Early Sound Recording

Edison announced his success in recording and playing back sound in July, 1877, but his achievement took place at a time when other inventors were also theorizing and experimenting with how to capture recorded sound. There were other recording devices that existed before the phonograph, such as the phonautograph (1857). And Charles Cros, the French contemporary of Edison, published a paper describing a similar device of his own creation, the paleophone, in 1877, just months before Edison produced his phonograph.

Edison’s invention encouraged experimentation and imaginative new applications. Early uses of the phonograph were focused on creating one’s own recordings, ranging from the humorous to the somber. Accounts of phonograph owners surprising dinner party guests, for instance, suggest that visitors were greeted in the voice of someone other than the homeowner standing before them. The guests were startled to hear the voice of a speaker they could not see. The early technology was also marketed as a way to commemorate family members, providing an object of remembrance that would keep memories of loved ones alive. One advertisement, for example, told the story of parents who were grateful they had purchased a phonograph and recorded their child, who died soon thereafter. The family was able to find comfort in listening to his recorded voice.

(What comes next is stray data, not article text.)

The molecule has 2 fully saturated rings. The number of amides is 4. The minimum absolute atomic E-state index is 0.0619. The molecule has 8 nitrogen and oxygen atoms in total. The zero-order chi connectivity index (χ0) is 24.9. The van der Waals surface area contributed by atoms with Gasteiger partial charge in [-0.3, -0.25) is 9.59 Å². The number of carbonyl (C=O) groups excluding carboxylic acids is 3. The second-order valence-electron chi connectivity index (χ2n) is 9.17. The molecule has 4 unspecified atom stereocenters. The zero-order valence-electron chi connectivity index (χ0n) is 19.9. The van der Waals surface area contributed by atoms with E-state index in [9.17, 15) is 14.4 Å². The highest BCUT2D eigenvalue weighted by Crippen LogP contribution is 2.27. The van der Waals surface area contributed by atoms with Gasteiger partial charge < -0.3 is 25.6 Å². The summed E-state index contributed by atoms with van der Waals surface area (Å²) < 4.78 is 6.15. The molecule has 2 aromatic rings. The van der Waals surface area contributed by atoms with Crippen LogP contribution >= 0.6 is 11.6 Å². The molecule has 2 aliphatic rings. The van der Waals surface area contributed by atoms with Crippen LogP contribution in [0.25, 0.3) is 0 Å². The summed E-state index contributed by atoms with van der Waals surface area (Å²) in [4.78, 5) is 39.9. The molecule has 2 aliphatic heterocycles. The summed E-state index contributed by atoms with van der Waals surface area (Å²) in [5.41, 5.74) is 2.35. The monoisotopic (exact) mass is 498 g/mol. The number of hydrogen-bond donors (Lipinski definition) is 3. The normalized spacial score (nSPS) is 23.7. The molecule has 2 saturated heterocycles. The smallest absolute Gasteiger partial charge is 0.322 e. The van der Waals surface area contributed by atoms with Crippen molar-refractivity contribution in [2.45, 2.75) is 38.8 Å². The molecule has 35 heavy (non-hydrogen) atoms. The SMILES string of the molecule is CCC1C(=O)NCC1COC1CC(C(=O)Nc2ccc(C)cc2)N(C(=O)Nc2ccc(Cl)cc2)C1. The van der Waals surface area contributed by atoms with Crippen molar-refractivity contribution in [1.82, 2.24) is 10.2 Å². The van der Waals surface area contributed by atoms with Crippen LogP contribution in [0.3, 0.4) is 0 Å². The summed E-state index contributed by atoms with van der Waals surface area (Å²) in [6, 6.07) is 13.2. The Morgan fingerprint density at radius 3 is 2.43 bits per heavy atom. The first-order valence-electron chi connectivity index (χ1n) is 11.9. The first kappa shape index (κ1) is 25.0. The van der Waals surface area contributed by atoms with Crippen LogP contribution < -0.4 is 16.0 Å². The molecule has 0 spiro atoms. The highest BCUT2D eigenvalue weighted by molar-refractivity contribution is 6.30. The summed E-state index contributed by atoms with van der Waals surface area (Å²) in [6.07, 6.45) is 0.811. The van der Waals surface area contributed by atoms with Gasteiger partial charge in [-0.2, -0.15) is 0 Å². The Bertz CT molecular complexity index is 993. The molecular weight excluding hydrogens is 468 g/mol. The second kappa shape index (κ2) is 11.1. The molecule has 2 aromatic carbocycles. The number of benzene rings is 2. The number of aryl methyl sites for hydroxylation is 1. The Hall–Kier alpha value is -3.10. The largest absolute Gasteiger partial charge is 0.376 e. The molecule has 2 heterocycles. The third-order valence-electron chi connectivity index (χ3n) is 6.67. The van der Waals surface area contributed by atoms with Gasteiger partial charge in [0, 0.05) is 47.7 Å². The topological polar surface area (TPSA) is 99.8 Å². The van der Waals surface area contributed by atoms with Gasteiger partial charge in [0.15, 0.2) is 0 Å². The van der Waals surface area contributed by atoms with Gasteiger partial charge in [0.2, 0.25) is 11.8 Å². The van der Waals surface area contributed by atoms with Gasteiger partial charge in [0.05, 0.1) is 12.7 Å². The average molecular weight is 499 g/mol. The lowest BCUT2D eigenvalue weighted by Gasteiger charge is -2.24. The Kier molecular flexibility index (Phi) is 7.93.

Edison himself was opposed to the creation of marketing of commercially recorded discs, believing that owners should make their own recordings. But as the novelty of the apparatus began to wear off, owners looked for new ways to use their devices, and the popularity of commercial recordings of both music and speech spread quickly. Soon, the early cylinders would be replaced by discs as a recording medium, and multiple companies rushed to produce turntable-style phonographs.

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